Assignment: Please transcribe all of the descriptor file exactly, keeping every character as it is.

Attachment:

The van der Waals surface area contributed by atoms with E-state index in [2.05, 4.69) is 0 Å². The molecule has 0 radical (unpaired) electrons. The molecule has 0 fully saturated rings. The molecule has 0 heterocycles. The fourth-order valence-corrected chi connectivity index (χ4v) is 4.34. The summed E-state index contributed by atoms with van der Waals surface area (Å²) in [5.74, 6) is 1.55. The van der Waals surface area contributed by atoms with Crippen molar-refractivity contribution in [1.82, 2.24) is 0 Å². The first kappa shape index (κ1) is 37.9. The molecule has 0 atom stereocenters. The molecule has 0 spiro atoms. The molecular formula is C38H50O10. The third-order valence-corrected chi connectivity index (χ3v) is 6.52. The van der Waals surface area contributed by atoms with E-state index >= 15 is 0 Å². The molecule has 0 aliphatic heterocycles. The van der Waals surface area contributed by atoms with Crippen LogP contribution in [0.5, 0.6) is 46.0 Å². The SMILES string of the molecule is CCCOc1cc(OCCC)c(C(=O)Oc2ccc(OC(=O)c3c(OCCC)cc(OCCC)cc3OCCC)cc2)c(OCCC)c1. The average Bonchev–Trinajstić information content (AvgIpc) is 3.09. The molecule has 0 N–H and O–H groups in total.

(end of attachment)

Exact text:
The van der Waals surface area contributed by atoms with E-state index in [2.05, 4.69) is 0 Å². The molecule has 0 radical (unpaired) electrons. The molecule has 0 fully saturated rings. The molecule has 0 heterocycles. The fourth-order valence-corrected chi connectivity index (χ4v) is 4.34. The summed E-state index contributed by atoms with van der Waals surface area (Å²) in [5.74, 6) is 1.55. The van der Waals surface area contributed by atoms with Crippen molar-refractivity contribution in [1.82, 2.24) is 0 Å². The first kappa shape index (κ1) is 37.9. The molecule has 0 atom stereocenters. The molecule has 0 spiro atoms. The molecular formula is C38H50O10. The third-order valence-corrected chi connectivity index (χ3v) is 6.52. The van der Waals surface area contributed by atoms with E-state index >= 15 is 0 Å². The molecule has 0 aliphatic heterocycles. The van der Waals surface area contributed by atoms with Crippen LogP contribution in [0.5, 0.6) is 46.0 Å². The SMILES string of the molecule is CCCOc1cc(OCCC)c(C(=O)Oc2ccc(OC(=O)c3c(OCCC)cc(OCCC)cc3OCCC)cc2)c(OCCC)c1. The average Bonchev–Trinajstić information content (AvgIpc) is 3.09. The molecule has 0 N–H and O–H groups in total.